Post-truth politics, nationalism and the (de-)legitimation of European integration (PTP) is a research network that aims to address the possible impact of ‘fake news’, disinformation and ‘post-truth politics’ on the legitimation and delegitimation of European integration.
Capsule podcast: Post-truth politics from the perspective of our partners – are we living in a post-factual world and if that is the case, how big a danger is it for our societies and for democracy?
Episode 1: The concept of post-truth politics and why it is particularly important in …
Capsule podcast: Fake news in a nutshell – what is it and how does it threaten democracy around the world?
Episode 1: The social media, misinformation, and politics researcher
What lessons can we learn from how different democracies try to tackle misinformation?
Bente Kalsnes, Associate Professor at the Department of Communication, Kristiania University …
In the Post-Truth Politics Podcast series we discuss the topic of post-truth politics with academics, professional fact-checkers, digital journalism and politics experts and reporters around the globe with the aim of explaining the concept and how it threatens democracy around the world.
In our first episodes, hosted and produced by Asimina Michailidou from ARENA, in collaboration with LINK at UiO, we gain information on disinformation and propaganda in the digital public sphere, on the challenges of fact-checking journalism and its role in American politics and the Covid-19 “infodemic”, and other important topics.
Our next episodes:
Fake news, disinformation and manipulation of the media are widely perceived to constitute a fundamental challenge to modern liberal-representative democracies. In an era of post-truth politics, digital media has increasingly replaced traditional legacy media as the most important source and venue of political information and communication.
This is a fundamental shift since information online is often unverified by gatekeepers at news outlets. Information spreads without professional input from journalists. This proliferation of digital media therefore raises concerns about the quality of democratic discourse, since it can be used for manipulative purposes to spread false and unfiltered information, and potentially affect the electoral decisions of citizens in liberal democracies.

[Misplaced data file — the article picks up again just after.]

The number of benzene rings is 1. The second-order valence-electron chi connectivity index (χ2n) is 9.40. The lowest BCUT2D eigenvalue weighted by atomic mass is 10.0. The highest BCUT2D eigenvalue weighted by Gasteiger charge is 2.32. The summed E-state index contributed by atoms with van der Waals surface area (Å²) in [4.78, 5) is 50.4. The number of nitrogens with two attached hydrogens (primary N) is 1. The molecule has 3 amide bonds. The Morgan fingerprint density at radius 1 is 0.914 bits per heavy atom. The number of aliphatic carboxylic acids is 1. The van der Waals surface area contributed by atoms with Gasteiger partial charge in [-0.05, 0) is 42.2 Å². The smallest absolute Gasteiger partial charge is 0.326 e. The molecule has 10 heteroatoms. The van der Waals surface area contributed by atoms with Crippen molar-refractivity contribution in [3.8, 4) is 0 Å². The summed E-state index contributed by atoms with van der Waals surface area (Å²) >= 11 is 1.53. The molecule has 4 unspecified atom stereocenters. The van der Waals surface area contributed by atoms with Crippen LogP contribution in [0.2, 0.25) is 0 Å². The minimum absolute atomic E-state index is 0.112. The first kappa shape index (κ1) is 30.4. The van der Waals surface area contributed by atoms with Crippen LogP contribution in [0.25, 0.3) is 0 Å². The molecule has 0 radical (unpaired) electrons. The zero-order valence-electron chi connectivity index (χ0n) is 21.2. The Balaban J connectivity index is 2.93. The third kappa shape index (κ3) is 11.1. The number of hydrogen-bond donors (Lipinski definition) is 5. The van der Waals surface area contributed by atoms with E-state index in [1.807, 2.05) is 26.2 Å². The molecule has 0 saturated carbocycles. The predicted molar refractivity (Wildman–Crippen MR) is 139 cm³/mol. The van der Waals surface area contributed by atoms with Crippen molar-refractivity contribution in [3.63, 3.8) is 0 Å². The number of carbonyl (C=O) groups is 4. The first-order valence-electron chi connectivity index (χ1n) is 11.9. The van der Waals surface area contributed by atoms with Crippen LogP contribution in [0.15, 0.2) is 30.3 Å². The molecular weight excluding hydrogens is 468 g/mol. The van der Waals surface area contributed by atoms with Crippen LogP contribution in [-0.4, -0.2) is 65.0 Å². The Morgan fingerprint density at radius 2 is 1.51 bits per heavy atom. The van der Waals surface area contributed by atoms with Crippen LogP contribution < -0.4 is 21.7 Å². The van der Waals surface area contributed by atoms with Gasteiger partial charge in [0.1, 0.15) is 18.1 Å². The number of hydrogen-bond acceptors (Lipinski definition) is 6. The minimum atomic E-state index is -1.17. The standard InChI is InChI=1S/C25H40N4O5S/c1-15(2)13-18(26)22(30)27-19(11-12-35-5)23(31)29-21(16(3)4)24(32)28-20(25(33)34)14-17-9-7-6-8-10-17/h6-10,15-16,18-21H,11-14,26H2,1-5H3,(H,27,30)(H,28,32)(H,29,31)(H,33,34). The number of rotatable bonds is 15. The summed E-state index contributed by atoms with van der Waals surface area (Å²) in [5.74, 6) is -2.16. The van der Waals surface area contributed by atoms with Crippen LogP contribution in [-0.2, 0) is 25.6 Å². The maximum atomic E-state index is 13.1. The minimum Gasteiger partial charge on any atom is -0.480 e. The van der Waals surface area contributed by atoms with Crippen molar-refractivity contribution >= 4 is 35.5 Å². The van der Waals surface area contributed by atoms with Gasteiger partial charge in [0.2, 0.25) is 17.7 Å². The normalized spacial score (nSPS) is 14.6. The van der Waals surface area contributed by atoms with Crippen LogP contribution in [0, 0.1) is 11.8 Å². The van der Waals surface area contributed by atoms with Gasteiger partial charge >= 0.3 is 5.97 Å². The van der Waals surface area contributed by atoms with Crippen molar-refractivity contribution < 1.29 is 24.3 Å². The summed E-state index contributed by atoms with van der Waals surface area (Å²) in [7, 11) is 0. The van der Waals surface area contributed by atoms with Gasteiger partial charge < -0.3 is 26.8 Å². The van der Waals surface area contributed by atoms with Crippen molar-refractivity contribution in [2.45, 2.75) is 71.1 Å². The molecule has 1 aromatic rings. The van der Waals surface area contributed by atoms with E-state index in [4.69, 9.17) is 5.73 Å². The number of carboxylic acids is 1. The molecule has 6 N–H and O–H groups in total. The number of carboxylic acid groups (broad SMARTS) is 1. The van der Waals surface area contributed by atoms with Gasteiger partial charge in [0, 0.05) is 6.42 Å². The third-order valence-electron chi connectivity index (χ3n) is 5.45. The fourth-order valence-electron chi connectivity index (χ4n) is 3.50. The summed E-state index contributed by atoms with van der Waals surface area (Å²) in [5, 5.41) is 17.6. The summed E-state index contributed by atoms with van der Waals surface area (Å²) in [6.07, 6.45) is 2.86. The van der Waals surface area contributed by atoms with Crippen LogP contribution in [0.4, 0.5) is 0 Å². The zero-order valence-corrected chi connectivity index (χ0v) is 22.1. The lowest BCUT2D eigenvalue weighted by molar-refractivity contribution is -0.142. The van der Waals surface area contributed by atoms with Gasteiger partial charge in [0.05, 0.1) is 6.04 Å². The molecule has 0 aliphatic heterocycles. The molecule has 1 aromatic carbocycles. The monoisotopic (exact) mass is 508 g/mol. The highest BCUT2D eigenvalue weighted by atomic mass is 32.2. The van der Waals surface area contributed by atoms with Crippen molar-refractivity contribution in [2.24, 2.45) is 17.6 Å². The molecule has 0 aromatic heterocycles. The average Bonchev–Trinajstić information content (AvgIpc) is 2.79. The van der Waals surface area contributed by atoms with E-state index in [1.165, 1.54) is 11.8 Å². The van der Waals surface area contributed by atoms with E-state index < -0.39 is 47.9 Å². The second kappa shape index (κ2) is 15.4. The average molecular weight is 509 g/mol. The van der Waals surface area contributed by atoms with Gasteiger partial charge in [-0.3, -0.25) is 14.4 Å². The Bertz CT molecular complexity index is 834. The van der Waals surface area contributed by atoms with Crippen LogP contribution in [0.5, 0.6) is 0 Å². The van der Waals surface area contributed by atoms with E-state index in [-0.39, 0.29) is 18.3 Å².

This is a particular challenge in terms of the possible impact of disinformation on public support for the European project as such. Especially since the lingering democratic deficit debate in the EU has identified lack of knowledge about the functioning of the European institutions as one of the key problems regarding the democratic legitimation of the EU. In other words, if there is a lack of knowledge to begin with, then the possible impact of disinformation is heightened.
In addition, the project will address the related topic of why disinformation appears to have such an appeal to nationalist and/or populist actors on the far right and examine whether similar strategies are visible on the left of the political spectrum. These actors often identify the European Union as the root cause of many of the ‘evils’ that nationalist movements claim to tackle. In this regard, European integration is seen as a fundamental attack on the imagined community of the sovereign nation state.
The central objective of the project is to analyze, through a series of case studies, both the extent and possible impact of the proliferation of disinformation and fake news via digital and other media, but also through more conventional mobilization and communication mechanisms, on processes of legitimation and delegitimation of European integration in the public sphere.